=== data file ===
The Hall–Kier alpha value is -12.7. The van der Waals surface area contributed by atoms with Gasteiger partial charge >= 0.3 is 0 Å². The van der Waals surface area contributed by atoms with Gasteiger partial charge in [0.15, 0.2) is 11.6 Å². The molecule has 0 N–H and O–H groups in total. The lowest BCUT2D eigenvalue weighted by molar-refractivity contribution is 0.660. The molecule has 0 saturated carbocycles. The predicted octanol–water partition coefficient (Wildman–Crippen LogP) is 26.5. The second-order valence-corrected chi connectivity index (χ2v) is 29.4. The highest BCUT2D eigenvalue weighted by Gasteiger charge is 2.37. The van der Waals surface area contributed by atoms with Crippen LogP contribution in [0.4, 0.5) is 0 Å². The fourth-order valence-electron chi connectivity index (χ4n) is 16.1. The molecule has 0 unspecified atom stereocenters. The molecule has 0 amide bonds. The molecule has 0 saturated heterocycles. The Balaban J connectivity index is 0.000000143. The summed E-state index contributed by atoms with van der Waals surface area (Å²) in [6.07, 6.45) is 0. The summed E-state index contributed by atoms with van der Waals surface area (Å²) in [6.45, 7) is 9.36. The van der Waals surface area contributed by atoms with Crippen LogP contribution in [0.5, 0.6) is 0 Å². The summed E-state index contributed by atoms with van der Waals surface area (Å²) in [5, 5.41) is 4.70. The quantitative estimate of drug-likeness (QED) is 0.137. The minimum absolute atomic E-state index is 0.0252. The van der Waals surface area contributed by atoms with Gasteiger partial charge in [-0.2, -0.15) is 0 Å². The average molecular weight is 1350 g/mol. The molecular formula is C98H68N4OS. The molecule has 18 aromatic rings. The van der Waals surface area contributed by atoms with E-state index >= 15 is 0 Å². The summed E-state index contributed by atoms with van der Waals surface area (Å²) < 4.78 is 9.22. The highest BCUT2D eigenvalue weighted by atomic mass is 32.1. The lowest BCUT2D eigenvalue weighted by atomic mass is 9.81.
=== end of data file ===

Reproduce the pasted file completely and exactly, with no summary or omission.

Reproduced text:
The Hall–Kier alpha value is -12.7. The van der Waals surface area contributed by atoms with Gasteiger partial charge >= 0.3 is 0 Å². The van der Waals surface area contributed by atoms with Gasteiger partial charge in [0.15, 0.2) is 11.6 Å². The molecule has 0 N–H and O–H groups in total. The lowest BCUT2D eigenvalue weighted by molar-refractivity contribution is 0.660. The molecule has 0 saturated carbocycles. The predicted octanol–water partition coefficient (Wildman–Crippen LogP) is 26.5. The second-order valence-corrected chi connectivity index (χ2v) is 29.4. The highest BCUT2D eigenvalue weighted by Gasteiger charge is 2.37. The van der Waals surface area contributed by atoms with Crippen LogP contribution in [0.4, 0.5) is 0 Å². The fourth-order valence-electron chi connectivity index (χ4n) is 16.1. The molecule has 0 unspecified atom stereocenters. The molecule has 0 amide bonds. The molecule has 0 saturated heterocycles. The Balaban J connectivity index is 0.000000143. The summed E-state index contributed by atoms with van der Waals surface area (Å²) in [6.07, 6.45) is 0. The summed E-state index contributed by atoms with van der Waals surface area (Å²) in [6.45, 7) is 9.36. The van der Waals surface area contributed by atoms with Crippen LogP contribution in [0.5, 0.6) is 0 Å². The summed E-state index contributed by atoms with van der Waals surface area (Å²) in [5, 5.41) is 4.70. The quantitative estimate of drug-likeness (QED) is 0.137. The minimum absolute atomic E-state index is 0.0252. The van der Waals surface area contributed by atoms with Gasteiger partial charge in [-0.2, -0.15) is 0 Å². The average molecular weight is 1350 g/mol. The molecular formula is C98H68N4OS. The molecule has 18 aromatic rings. The van der Waals surface area contributed by atoms with E-state index >= 15 is 0 Å². The summed E-state index contributed by atoms with van der Waals surface area (Å²) < 4.78 is 9.22. The highest BCUT2D eigenvalue weighted by atomic mass is 32.1. The lowest BCUT2D eigenvalue weighted by atomic mass is 9.81.